Hazardous manual tasks

Most jobs involve doing some manual tasks. Manual tasks cover many activities, including stacking shelves, working on a conveyor line and entering data into a computer. These include lifting, pushing, pulling or carrying. Some manual tasks are hazardous and may cause musculoskeletal disorders (MSD). These are the most common workplace injuries across Australia.

What is a musculoskeletal disorder (MSD)?

Musculoskeletal disorders are an injury or disease of the musculoskeletal system. The musculoskeletal system is made up of muscles, bones, joints and connective tissues.

MSD may include:

  • Sprains and strains of muscles, ligaments and tendons.
  • Back injuries.
  • Joint and bone injuries or degeneration.
  • Nerve injuries or compression (for example carpal tunnel syndrome).
  • Muscular and vascular disorders as a result of hand-arm vibration.
  • Soft tissue injuries such as hernias.
  • Chronic pain (pain that lasts longer than three months).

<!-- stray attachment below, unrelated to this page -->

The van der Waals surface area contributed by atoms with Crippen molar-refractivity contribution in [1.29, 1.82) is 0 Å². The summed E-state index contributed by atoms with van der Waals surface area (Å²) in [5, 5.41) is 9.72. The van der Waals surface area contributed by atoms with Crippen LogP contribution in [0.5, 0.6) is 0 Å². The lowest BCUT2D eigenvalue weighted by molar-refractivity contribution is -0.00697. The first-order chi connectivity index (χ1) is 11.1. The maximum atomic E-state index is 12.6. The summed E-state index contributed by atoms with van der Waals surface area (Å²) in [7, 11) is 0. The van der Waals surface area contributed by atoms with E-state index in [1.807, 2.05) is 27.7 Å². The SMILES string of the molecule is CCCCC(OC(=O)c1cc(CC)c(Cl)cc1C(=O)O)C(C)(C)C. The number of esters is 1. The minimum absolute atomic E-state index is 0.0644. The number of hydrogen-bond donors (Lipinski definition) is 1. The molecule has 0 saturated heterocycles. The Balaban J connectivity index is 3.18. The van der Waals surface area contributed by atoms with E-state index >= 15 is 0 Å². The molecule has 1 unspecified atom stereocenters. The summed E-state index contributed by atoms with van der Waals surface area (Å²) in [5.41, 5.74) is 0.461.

• Acute pain (pain that lasts less than three months).

MSD can happen:

  • Slowly, through gradual wear and tear from repetitive or continuous movements, including static body positions
  • Suddenly, through strenuous activity or unexpected movements – for example, handling a load that shifts position.

Injuries can also occur due to a combination of the above mechanisms.

What is a hazardous manual task? 

A hazardous manual task is a task requiring a person to lift, lower, push, pull, carry or otherwise move, hold or restrain any person, animal or thing involving one or more of the following: 

  • Repetitive movement 
  • Repetitive or sustained force 
  • High or sudden force 
  • Sustained or awkward postures 
  • Exposure to vibration. 

These hazards directly stress the body and can lead to an injury. 

WHS duties

Everyone in the workplace has a role in managing the risk of hazardous manual tasks. These duties are set out in the WHS Act and WHS Regulations. 

For Businesses/ PCBU / Mine Operator

As a person conducting a business or undertaking (PCBU), you must keep workers and workplaces safe from the risks of hazardous manual handling. Following a four-step risk management process will help your business meet its responsibilities under work health and safety (WHS) laws.